The Nash 5th Anniversary – Musicians


Born into a musical family in Baltimore, Maryland, Chestnut has earned a reputation for his skillful versatility, ability for blending sounds and unabashedly bringing gospel into the club performances. After graduating from Berklee, Chestnut worked with Jon Hendricks, Terrence Blanchard and saxophonist Donald Harrison before joining jazz legend Wynton Marsalis in 1991. Despite his sense of playful showmanship, Chestnut takes jazz very seriously and believes that jazz has great staying power. “Just as Bruce Springsteen has that ability to appeal to a mass audience, I have a vision that jazz can do the same. You can’t underestimate the power of this music,” Chestnut told the St. Petersburg Times.

Roberta Gambarini was born in Turin, Italy, where she was exposed to jazz at concerts, clubs, and festivals and at home by listening to records. Within three weeks of moving to America in 1998, Gambarini won a scholarship to the New England Conservatory of Music and took third place in the Thelonious Monk International Jazz Vocals Competition. Gambarini was invited to sing in New York City, where she met James Moody, who became her teacher and mentor. In 2004, Gambarini started touring with the Dizzy Gillespie All Star Big Band. From 2006–2007 she toured with her own trio, as well as the Hank Jones trio. Gambarini has two Grammy Award-nominated albums.

Born in Waco, Texas, Roy Hargrove was discovered by Wynton Marsalis during a performance at Booker T. Washington High School, and invited to sit in with his band. After spending one year at the Berklee College of Music, Hargrove settled in New York, where he attended the New School’s Jazz and Contemporary Music School and launched his career. Hargrove’s debut quintet album, Diamond in the Rough, was released in 1990, followed by four more albums before signing with Verve. In 1994, he released the critically lauded Roy Hargrove with the Tenors of Our Time, followed by Family and Parker’s Mood. Hargrove says, “Being a musician is a gift…I want to make music that lasts awhile, to make albums that people can enjoy for a lot longer than one month.”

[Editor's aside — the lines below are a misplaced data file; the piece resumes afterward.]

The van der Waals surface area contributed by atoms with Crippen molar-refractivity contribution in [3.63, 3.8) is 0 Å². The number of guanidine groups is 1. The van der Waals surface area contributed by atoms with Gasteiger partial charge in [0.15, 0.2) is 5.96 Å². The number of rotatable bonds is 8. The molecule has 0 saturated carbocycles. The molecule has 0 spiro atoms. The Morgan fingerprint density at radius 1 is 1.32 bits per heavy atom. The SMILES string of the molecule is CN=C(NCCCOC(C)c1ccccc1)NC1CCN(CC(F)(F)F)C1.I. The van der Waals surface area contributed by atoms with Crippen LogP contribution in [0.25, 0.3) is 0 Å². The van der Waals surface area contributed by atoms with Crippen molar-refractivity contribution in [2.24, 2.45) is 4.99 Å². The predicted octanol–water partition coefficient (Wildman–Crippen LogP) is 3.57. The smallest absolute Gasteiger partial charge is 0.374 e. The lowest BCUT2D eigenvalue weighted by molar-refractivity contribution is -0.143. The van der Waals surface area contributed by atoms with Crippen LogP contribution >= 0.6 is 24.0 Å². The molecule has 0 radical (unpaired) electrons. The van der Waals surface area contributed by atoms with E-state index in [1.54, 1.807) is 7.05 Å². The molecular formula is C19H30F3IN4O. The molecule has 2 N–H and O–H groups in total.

Bassist, composer, educator and producer, John was born in Boston, Massachusetts. From 1984 through 1993, John Lee was Dizzy Gillespie’s bassist. Performing and recording in the trumpet master’s various bands including the Dizzy Gillespie Quintet, Dizzy Gillespie Big Band, and Dizzy’s Grammy Award-winning United Nation Orchestra. After Dizzy’s passing, his family asked John to create an ongoing tribute to the great man and his music—and the concept for the Dizzy Gillespie All-Stars was born. John is the bassist and director of the Dizzy Gillespie All-Stars, Dizzy Gillespie All-Star Big Band, and the Dizzy Gillespie Afro-Cuban Experience. Lee is also a noted record producer and audio engineer with more than 100 recordings to his credit, as well as playing bass in the bands of Gary Bartz, Larry Coryell, Jon Faddis, Jimmy Heath, Sonny Rollins, McCoy Tyner, and more.

Born in Yukon, Oklahoma, Sharel Cassity had a full scholarship to Juilliard School of Music Jazz program where she graduated with a Masters in 2007. With seven consecutive appearances on Downbeat’s Rising Star Alto Saxophone list, Sharel Cassity has been touring the world with her quintet and promoting her latest project Elektra. Cassity has shared the stage with legendary artists including Aretha Franklin, Natalie Cole, Herbie Hancock, Wynton Marsalis, Christian McBride, Roy Hargrove and James Moody. Cassity has released three albums as a leader, and has appeared on albums with Cyrus Chestnut, the Dizzy Gillespie Afro Cuban Experience, Jimmy Heath’s Big Band and many elite New York City based ensembles—where she has resided since 2000. With a passion for her art and an unwavering will to evolve, Cassity continues to write and perform music that is constantly pushing boundaries and surprising her listeners.